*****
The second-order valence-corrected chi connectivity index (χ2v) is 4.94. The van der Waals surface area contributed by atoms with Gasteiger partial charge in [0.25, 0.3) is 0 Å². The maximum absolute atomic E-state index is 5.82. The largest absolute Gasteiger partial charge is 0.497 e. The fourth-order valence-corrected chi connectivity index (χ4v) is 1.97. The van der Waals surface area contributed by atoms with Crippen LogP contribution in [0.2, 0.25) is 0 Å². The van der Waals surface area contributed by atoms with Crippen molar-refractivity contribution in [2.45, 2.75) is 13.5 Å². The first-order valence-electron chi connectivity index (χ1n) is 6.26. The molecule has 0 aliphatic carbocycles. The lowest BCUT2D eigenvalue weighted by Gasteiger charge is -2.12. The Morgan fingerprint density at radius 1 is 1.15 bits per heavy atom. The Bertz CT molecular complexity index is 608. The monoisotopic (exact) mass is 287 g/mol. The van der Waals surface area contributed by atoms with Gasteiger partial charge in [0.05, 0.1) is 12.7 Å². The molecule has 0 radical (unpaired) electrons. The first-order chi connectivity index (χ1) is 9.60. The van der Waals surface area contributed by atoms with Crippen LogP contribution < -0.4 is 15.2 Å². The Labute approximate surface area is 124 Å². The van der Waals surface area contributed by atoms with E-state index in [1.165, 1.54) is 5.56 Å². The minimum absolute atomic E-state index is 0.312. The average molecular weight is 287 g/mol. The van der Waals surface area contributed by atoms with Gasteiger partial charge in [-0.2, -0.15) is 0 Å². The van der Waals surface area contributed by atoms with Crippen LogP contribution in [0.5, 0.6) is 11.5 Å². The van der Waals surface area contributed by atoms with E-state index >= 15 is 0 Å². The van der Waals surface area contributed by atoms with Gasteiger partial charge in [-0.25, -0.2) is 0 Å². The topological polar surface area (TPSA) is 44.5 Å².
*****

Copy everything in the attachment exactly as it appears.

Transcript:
The second-order valence-corrected chi connectivity index (χ2v) is 4.94. The van der Waals surface area contributed by atoms with Gasteiger partial charge in [0.25, 0.3) is 0 Å². The maximum absolute atomic E-state index is 5.82. The largest absolute Gasteiger partial charge is 0.497 e. The fourth-order valence-corrected chi connectivity index (χ4v) is 1.97. The van der Waals surface area contributed by atoms with Crippen LogP contribution in [0.2, 0.25) is 0 Å². The van der Waals surface area contributed by atoms with Crippen molar-refractivity contribution in [2.45, 2.75) is 13.5 Å². The first-order valence-electron chi connectivity index (χ1n) is 6.26. The molecule has 0 aliphatic carbocycles. The lowest BCUT2D eigenvalue weighted by Gasteiger charge is -2.12. The Morgan fingerprint density at radius 1 is 1.15 bits per heavy atom. The Bertz CT molecular complexity index is 608. The monoisotopic (exact) mass is 287 g/mol. The van der Waals surface area contributed by atoms with Gasteiger partial charge in [0.05, 0.1) is 12.7 Å². The molecule has 0 radical (unpaired) electrons. The first-order chi connectivity index (χ1) is 9.60. The van der Waals surface area contributed by atoms with Crippen LogP contribution < -0.4 is 15.2 Å². The Labute approximate surface area is 124 Å². The van der Waals surface area contributed by atoms with E-state index in [1.165, 1.54) is 5.56 Å². The minimum absolute atomic E-state index is 0.312. The average molecular weight is 287 g/mol. The van der Waals surface area contributed by atoms with Gasteiger partial charge in [-0.2, -0.15) is 0 Å². The van der Waals surface area contributed by atoms with Crippen LogP contribution in [0.5, 0.6) is 11.5 Å². The van der Waals surface area contributed by atoms with E-state index >= 15 is 0 Å². The van der Waals surface area contributed by atoms with Gasteiger partial charge in [-0.25, -0.2) is 0 Å². The topological polar surface area (TPSA) is 44.5 Å².